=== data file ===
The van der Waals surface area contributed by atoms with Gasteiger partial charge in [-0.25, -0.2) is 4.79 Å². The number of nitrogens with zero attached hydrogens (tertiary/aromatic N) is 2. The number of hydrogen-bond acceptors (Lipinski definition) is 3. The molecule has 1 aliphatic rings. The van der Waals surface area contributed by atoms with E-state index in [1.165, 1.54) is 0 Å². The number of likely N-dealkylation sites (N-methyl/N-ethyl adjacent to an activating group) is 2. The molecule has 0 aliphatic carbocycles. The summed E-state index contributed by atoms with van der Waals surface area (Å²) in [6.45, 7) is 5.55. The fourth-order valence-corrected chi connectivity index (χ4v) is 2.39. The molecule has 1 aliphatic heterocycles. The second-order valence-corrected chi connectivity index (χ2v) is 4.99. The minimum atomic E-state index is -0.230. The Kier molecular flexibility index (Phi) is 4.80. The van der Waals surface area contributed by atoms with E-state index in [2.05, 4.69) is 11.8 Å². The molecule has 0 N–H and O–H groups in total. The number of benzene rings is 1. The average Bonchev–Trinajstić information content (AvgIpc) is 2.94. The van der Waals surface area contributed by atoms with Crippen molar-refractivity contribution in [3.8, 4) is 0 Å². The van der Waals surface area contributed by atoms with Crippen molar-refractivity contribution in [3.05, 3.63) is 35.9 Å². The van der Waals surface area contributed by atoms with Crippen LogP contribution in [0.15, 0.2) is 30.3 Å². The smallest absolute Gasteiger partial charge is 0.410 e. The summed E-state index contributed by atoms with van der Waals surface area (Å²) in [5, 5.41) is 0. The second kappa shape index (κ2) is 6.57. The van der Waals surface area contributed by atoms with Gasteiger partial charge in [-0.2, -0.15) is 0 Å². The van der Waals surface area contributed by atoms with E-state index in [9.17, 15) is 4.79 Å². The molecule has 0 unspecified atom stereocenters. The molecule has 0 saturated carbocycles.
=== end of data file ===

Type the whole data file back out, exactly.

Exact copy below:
The van der Waals surface area contributed by atoms with Gasteiger partial charge in [-0.25, -0.2) is 4.79 Å². The number of nitrogens with zero attached hydrogens (tertiary/aromatic N) is 2. The number of hydrogen-bond acceptors (Lipinski definition) is 3. The molecule has 1 aliphatic rings. The van der Waals surface area contributed by atoms with E-state index in [1.165, 1.54) is 0 Å². The number of likely N-dealkylation sites (N-methyl/N-ethyl adjacent to an activating group) is 2. The molecule has 0 aliphatic carbocycles. The summed E-state index contributed by atoms with van der Waals surface area (Å²) in [6.45, 7) is 5.55. The fourth-order valence-corrected chi connectivity index (χ4v) is 2.39. The molecule has 1 aliphatic heterocycles. The second-order valence-corrected chi connectivity index (χ2v) is 4.99. The minimum atomic E-state index is -0.230. The Kier molecular flexibility index (Phi) is 4.80. The van der Waals surface area contributed by atoms with E-state index in [2.05, 4.69) is 11.8 Å². The molecule has 0 N–H and O–H groups in total. The number of benzene rings is 1. The average Bonchev–Trinajstić information content (AvgIpc) is 2.94. The van der Waals surface area contributed by atoms with Crippen molar-refractivity contribution in [3.8, 4) is 0 Å². The van der Waals surface area contributed by atoms with Crippen molar-refractivity contribution in [3.05, 3.63) is 35.9 Å². The van der Waals surface area contributed by atoms with Crippen LogP contribution in [0.15, 0.2) is 30.3 Å². The smallest absolute Gasteiger partial charge is 0.410 e. The summed E-state index contributed by atoms with van der Waals surface area (Å²) in [5, 5.41) is 0. The second kappa shape index (κ2) is 6.57. The van der Waals surface area contributed by atoms with Gasteiger partial charge in [-0.2, -0.15) is 0 Å². The van der Waals surface area contributed by atoms with E-state index in [9.17, 15) is 4.79 Å². The molecule has 0 unspecified atom stereocenters. The molecule has 0 saturated carbocycles.